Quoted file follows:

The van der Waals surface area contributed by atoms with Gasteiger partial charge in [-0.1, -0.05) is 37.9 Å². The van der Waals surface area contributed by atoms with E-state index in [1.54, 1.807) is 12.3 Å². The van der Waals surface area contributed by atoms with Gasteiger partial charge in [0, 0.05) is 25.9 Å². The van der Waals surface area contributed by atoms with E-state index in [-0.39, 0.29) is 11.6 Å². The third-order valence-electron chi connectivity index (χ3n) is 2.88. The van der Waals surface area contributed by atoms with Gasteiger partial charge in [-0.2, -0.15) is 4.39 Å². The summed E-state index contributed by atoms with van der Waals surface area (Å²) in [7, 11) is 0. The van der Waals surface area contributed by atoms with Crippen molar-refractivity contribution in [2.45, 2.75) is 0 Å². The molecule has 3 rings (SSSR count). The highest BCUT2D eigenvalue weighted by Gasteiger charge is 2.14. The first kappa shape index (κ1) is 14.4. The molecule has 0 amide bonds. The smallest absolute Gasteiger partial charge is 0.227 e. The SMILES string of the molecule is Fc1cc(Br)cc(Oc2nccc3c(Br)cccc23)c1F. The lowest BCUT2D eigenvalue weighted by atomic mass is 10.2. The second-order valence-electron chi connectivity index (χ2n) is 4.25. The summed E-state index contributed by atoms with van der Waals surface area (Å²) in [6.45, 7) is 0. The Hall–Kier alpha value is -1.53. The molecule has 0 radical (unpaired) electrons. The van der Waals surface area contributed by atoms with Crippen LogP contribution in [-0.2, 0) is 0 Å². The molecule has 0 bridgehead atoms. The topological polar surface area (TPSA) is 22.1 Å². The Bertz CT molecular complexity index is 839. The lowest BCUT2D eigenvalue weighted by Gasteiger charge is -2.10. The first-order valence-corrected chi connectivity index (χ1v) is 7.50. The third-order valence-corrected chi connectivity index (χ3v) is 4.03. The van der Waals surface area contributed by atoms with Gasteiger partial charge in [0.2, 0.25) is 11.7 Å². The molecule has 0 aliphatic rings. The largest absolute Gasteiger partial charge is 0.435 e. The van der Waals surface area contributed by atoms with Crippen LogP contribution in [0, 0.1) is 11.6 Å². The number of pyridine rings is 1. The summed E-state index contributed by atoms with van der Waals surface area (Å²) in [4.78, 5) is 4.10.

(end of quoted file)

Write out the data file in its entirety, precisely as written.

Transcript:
The van der Waals surface area contributed by atoms with Gasteiger partial charge in [-0.1, -0.05) is 37.9 Å². The van der Waals surface area contributed by atoms with E-state index in [1.54, 1.807) is 12.3 Å². The van der Waals surface area contributed by atoms with Gasteiger partial charge in [0, 0.05) is 25.9 Å². The van der Waals surface area contributed by atoms with E-state index in [-0.39, 0.29) is 11.6 Å². The third-order valence-electron chi connectivity index (χ3n) is 2.88. The van der Waals surface area contributed by atoms with Gasteiger partial charge in [-0.2, -0.15) is 4.39 Å². The summed E-state index contributed by atoms with van der Waals surface area (Å²) in [7, 11) is 0. The van der Waals surface area contributed by atoms with Crippen molar-refractivity contribution in [2.45, 2.75) is 0 Å². The molecule has 3 rings (SSSR count). The highest BCUT2D eigenvalue weighted by Gasteiger charge is 2.14. The first kappa shape index (κ1) is 14.4. The molecule has 0 amide bonds. The smallest absolute Gasteiger partial charge is 0.227 e. The SMILES string of the molecule is Fc1cc(Br)cc(Oc2nccc3c(Br)cccc23)c1F. The lowest BCUT2D eigenvalue weighted by atomic mass is 10.2. The second-order valence-electron chi connectivity index (χ2n) is 4.25. The summed E-state index contributed by atoms with van der Waals surface area (Å²) in [6.45, 7) is 0. The Hall–Kier alpha value is -1.53. The molecule has 0 radical (unpaired) electrons. The van der Waals surface area contributed by atoms with Crippen LogP contribution in [-0.2, 0) is 0 Å². The molecule has 0 bridgehead atoms. The topological polar surface area (TPSA) is 22.1 Å². The Bertz CT molecular complexity index is 839. The lowest BCUT2D eigenvalue weighted by Gasteiger charge is -2.10. The first-order valence-corrected chi connectivity index (χ1v) is 7.50. The third-order valence-corrected chi connectivity index (χ3v) is 4.03. The van der Waals surface area contributed by atoms with Gasteiger partial charge in [0.2, 0.25) is 11.7 Å². The molecule has 0 aliphatic rings. The largest absolute Gasteiger partial charge is 0.435 e. The van der Waals surface area contributed by atoms with Crippen LogP contribution in [0, 0.1) is 11.6 Å². The number of pyridine rings is 1. The summed E-state index contributed by atoms with van der Waals surface area (Å²) in [4.78, 5) is 4.10.